One of the major plot points is inconsistent and doesn't make sense. (I'll take care to avoid revealing spoilers.) As we find out at the very beginning of the book, the bad guy has sent clues to Ethan signaling that something bad is likely to happen soon. These "clues" are very perplexing, and help get us interested in the story early on. Clearly, Koontz wants us to think that the bad guy takes a twisted satisfaction in taunting Ethan. However, there's a big problem with this. As we get to know the bad guy throughout the book, and observe his actions, we learn that he is a very cautious fellow who takes no unnecessary risks. He should have known that sending these clues to Ethan, even if Ethan doesn't figure out what they mean, will put Ethan on alert, which could reduce the bad guy's chances of pulling off his crime successfully. Yes, he would take twisted pleasure in taunting someone, but ONLY if he could do so at no risk to himself. I think Koontz was so concerned with finding a way to hook readers into the story that he forgot that these actions were inconsistent with the bad guy's otherwise well-developed character.
Finally, about the title. Very early in the book, you think you understand why the book is called "The Face," and it's not a very compelling reason. But near the very end, you find out that the title has a dual meaning, which is kind of neat.
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4.0 out of 5 stars Among his best... almost, June 5 2004
This review is from: The Face (Hardcover)
"The Face" is an intriguing, exciting novel and definitely worth your time and money. It has all the signature themes Koontz fans have come to expect over the years: the commonplace yet epic struggle between the forces of love and basic goodness and the forces of evil and chaos.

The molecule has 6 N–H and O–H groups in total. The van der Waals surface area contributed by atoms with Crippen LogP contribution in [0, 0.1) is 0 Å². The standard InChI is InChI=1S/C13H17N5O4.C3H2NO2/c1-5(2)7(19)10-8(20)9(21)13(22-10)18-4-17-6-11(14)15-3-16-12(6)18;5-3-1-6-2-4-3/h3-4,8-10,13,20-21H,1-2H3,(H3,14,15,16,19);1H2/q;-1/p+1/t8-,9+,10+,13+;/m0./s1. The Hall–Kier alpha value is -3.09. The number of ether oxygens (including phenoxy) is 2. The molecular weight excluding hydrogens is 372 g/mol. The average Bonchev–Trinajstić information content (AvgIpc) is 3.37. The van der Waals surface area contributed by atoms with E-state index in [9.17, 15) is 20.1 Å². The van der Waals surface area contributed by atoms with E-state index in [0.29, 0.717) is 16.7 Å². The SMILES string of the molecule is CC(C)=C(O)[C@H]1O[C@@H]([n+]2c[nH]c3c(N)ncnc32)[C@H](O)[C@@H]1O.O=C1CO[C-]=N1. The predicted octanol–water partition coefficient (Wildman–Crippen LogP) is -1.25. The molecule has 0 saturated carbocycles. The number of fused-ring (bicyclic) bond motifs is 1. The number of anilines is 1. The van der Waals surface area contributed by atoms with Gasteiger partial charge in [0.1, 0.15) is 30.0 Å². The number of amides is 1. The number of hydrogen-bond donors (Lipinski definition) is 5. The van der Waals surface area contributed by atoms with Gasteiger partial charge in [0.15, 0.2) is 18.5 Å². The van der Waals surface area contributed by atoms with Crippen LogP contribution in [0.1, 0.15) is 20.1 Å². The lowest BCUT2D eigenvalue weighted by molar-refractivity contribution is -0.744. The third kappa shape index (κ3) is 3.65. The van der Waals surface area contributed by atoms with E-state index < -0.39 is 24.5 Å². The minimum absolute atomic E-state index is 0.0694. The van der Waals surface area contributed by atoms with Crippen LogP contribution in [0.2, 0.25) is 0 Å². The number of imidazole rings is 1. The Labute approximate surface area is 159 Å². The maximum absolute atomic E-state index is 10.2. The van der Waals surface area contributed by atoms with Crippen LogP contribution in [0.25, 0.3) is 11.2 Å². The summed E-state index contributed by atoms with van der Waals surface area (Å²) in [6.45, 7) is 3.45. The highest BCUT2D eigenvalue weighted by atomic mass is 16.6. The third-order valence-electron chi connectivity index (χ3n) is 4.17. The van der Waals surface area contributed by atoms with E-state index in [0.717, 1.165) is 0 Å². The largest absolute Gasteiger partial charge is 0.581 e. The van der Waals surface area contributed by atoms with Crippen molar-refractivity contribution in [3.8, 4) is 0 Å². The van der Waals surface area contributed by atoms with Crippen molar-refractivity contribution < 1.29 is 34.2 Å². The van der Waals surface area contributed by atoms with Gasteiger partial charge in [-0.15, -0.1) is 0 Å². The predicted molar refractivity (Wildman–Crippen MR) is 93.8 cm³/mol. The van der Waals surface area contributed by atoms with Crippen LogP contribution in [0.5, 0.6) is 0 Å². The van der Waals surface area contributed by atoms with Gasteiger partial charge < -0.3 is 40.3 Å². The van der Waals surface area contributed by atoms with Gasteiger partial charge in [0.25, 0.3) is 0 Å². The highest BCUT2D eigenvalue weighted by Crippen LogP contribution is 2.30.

Typical of Koontz, and refreshingly unique to him, he portrays evil not as a thing of hatred, which would imply some kind of engagement with humanity no matter how negative, but rather as a thing of emptiness, a complete absence of feeling for anyone but oneself. His villains are classic sociopaths, blinded to their own evil as they construct absurdly nihilistic world-views to rationalize their destructive self-indulgence. His protagonists are either the couple you wish you were or, if you're like me, the only people in modern fiction you really, honestly identify with (not to be boastful, it's just that my husband and I have been blessed with the kind of love Koontz so often describes in his books).
Although this is an excellent book, my favourites are still "From The Corner Of His Eye", "False Memory", "The Bad Place", "Night Chills" and "Demon Seed" - in that order. Only after these five comes "The Face".
P.S. *SPOILER* I liked the little note at the end about "Saint Duncan", a subtle dig at the practice of "petitioning" or praying to so-called saints who are, after all, just dead people - a practice forbidden in the Bible, which tells us we are to worship and pray to God alone. Typhon, the devil, was trying to get Dunny to commit the sin of idolatry by praying to someone other than God.
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5.0 out of 5 stars The Face, May 27 2004
By 
B. Viberg "Alex Rodriguez" (New York, NY United States) - See all my reviews
(REAL NAME)   
This review is from: The Face (Hardcover)